Artistic Director Gus Menary gives us a broad look at the first steps in making your favorite book into a play.
At Book-It, we read a lot of books. Perhaps too many books, if such a thing is possible. This certainly serves me as a curator of the list of titles Book-It considers each year for production, but as someone who has lived in the highly collaborative world of new-play development for the past ten years, I believe that the key to making great work is finding the right artist—or artists—to bring a story to life. Thusly, I often start shaping a season by having conversations with playwrights and directors and working together to identify the titles that they’re passionate about. That’s really the essential ingredient in any endeavor—passion. Many playwrights and directors are also avid readers and have titles they have long wished to adapt, but they have put those ideas aside because obtaining rights can be complicated and expensive. It’s always a great pleasure to tell them to put this concern aside for a moment and dream big.
After the artist and I have identified a title we’re interested in, I roll up my sleeves and get to work. (As an aside here: I never anticipated that becoming Book-It’s Artistic Director would require such an in-depth knowledge of contract law and intellectual property rights.)
At a more conventional theatre company, licensing is generally a simple process of contacting a playwright, playwright’s agent, or licensing company and inquiring into a play’s availability. From there, one can usually work out the particulars relatively quickly. At Book-It, we often start by directly approaching an author (or their estate or literary agent), explaining who we are and what we do, and asking if they’re willing to let us turn their novel into a brand-new work of art. This part has been great as it’s allowed me to communicate with many authors whom I admire. Authors, even great ones, are just people and are often happy to talk about the limitless possibilities of adaptation.
If we get the go-ahead, we nail down the specifics—performance dates, number of performances, number of seats in the theater, and ticket prices—and work out an agreement. Book-It uses a specially constructed non-exclusive contract that allows us to adapt and present a book, but doesn’t preclude other theatre companies from adapting it later. This is helpful if an author would like us to adapt their novel but doesn’t want to rule out the possibility of a future Mary Zimmerman adaptation. Dream big, right?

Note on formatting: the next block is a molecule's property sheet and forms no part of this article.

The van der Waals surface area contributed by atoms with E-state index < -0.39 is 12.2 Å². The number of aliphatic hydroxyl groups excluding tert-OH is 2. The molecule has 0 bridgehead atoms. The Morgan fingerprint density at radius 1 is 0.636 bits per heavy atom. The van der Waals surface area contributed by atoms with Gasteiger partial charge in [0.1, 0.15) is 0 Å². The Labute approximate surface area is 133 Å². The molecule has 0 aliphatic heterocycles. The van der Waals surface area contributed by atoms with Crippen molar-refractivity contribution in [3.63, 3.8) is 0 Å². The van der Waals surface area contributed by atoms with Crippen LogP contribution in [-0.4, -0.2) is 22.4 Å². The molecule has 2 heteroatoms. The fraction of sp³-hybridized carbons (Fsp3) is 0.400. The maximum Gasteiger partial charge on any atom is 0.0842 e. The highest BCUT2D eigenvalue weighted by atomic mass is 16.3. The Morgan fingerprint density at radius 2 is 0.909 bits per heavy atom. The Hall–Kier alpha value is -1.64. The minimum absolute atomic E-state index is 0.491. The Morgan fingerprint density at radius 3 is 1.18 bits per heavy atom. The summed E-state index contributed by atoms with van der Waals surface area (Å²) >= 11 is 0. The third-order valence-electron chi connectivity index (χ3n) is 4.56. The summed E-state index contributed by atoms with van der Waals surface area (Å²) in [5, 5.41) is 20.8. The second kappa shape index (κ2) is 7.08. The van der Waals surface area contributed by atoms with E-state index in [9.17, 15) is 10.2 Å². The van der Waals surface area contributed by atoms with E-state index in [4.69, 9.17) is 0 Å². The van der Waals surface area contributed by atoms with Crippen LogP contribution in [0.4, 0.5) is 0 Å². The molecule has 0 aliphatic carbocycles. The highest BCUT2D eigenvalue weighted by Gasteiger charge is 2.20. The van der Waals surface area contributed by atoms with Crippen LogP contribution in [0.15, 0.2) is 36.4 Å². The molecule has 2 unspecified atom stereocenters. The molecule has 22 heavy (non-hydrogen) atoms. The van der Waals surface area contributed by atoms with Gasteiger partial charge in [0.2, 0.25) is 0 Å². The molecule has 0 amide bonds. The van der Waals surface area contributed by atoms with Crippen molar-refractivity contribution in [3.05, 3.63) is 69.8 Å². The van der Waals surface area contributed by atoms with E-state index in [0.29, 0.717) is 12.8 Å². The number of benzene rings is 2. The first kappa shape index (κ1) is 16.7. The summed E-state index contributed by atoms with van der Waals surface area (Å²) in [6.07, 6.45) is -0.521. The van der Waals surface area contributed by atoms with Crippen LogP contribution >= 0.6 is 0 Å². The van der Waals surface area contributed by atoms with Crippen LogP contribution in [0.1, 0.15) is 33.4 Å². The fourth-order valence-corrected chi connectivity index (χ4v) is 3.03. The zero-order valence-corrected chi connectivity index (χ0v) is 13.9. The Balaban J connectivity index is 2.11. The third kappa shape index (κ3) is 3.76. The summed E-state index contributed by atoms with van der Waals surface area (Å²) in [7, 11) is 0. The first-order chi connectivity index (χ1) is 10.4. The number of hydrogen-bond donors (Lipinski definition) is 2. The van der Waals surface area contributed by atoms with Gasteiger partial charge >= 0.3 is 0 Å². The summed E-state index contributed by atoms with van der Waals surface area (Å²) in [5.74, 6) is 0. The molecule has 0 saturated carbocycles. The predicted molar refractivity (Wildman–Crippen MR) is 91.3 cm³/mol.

Once that’s all squared away, the playwright can begin work!
Book-It’s process starts with the playwright writing a first draft of their adaptation. The team will sit down together and talk it through in all its rough, messy first draft glory, and then the playwright will go away and work on a second draft. This is the draft that we bring into workshops, where the playwright has their first opportunity to hear their play out loud, with a full cast. They can have discussions about what is and isn’t working and revise their script before hearing it all again. After this workshop, the playwright writes a third draft for use in rehearsals. We’re almost there!
During the rehearsal process, the playwright, in consultation with the director, might still want to make some changes based off what they’re seeing and hearing. This is the most delicate part of all, because actors are learning their lines at this time! In can be a challenging edge to walk, the space between making the show as great as possible and not overloading the actors. I’ve found that the better a script is going into rehearsals, the more everyone in the room is able to focus in on telling the story.
At Book-It we are looking at expanding this process even further, allowing for even more drafts and more workshops of future adaptations. We ‘re excited by the prospect of new work development that is not product-based, but process-based. Allowing playwrights to work on their dream adaptations without fear of impending deadlines. Commissioning work to be created, not with the ultimate goal of production, but of expanding the canon. Ideally, this would allow us to be more thoughtful in our process, more generous with our time, and more plugged-in to the rich nationwide—and worldwide—tapestry of new work development and production.
But in the meantime…what title would you want to see produced if I could help make it happen?
Go ahead. Dream big.
Photo credit: Brandon J. Simmons in Beowulf. Photo ©Anthony Floyd